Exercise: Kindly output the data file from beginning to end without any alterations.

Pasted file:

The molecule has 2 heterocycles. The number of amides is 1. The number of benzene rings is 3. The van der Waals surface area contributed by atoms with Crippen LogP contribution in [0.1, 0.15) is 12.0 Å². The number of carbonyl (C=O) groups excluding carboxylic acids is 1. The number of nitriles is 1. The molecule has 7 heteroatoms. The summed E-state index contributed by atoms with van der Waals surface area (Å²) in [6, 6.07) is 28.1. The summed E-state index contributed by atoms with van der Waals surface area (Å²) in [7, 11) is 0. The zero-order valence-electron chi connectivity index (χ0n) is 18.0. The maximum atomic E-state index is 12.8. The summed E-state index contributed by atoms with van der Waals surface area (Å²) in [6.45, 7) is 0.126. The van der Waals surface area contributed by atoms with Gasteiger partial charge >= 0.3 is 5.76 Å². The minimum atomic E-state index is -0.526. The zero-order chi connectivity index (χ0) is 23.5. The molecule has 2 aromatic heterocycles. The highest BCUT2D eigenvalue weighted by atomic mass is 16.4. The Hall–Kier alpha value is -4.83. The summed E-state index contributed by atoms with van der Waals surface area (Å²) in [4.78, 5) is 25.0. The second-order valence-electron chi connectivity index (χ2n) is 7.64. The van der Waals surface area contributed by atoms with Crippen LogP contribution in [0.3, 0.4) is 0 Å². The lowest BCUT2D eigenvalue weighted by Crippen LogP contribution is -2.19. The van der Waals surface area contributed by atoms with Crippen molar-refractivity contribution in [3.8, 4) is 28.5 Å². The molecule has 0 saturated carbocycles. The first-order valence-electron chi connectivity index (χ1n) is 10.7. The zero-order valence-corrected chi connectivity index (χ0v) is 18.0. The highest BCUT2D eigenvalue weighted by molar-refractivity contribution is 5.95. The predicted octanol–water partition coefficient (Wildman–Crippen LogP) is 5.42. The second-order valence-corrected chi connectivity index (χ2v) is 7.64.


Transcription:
The molecule has 2 heterocycles. The number of amides is 1. The number of benzene rings is 3. The van der Waals surface area contributed by atoms with Crippen LogP contribution in [0.1, 0.15) is 12.0 Å². The number of carbonyl (C=O) groups excluding carboxylic acids is 1. The number of nitriles is 1. The molecule has 7 heteroatoms. The summed E-state index contributed by atoms with van der Waals surface area (Å²) in [6, 6.07) is 28.1. The summed E-state index contributed by atoms with van der Waals surface area (Å²) in [7, 11) is 0. The zero-order valence-electron chi connectivity index (χ0n) is 18.0. The maximum atomic E-state index is 12.8. The summed E-state index contributed by atoms with van der Waals surface area (Å²) in [6.45, 7) is 0.126. The van der Waals surface area contributed by atoms with Gasteiger partial charge >= 0.3 is 5.76 Å². The minimum atomic E-state index is -0.526. The zero-order chi connectivity index (χ0) is 23.5. The molecule has 2 aromatic heterocycles. The highest BCUT2D eigenvalue weighted by atomic mass is 16.4. The Hall–Kier alpha value is -4.83. The summed E-state index contributed by atoms with van der Waals surface area (Å²) in [4.78, 5) is 25.0. The second-order valence-electron chi connectivity index (χ2n) is 7.64. The van der Waals surface area contributed by atoms with Crippen LogP contribution in [0.3, 0.4) is 0 Å². The lowest BCUT2D eigenvalue weighted by Crippen LogP contribution is -2.19. The van der Waals surface area contributed by atoms with Crippen molar-refractivity contribution in [3.8, 4) is 28.5 Å². The molecule has 0 saturated carbocycles. The first-order valence-electron chi connectivity index (χ1n) is 10.7. The zero-order valence-corrected chi connectivity index (χ0v) is 18.0. The highest BCUT2D eigenvalue weighted by molar-refractivity contribution is 5.95. The predicted octanol–water partition coefficient (Wildman–Crippen LogP) is 5.42. The second-order valence-corrected chi connectivity index (χ2v) is 7.64.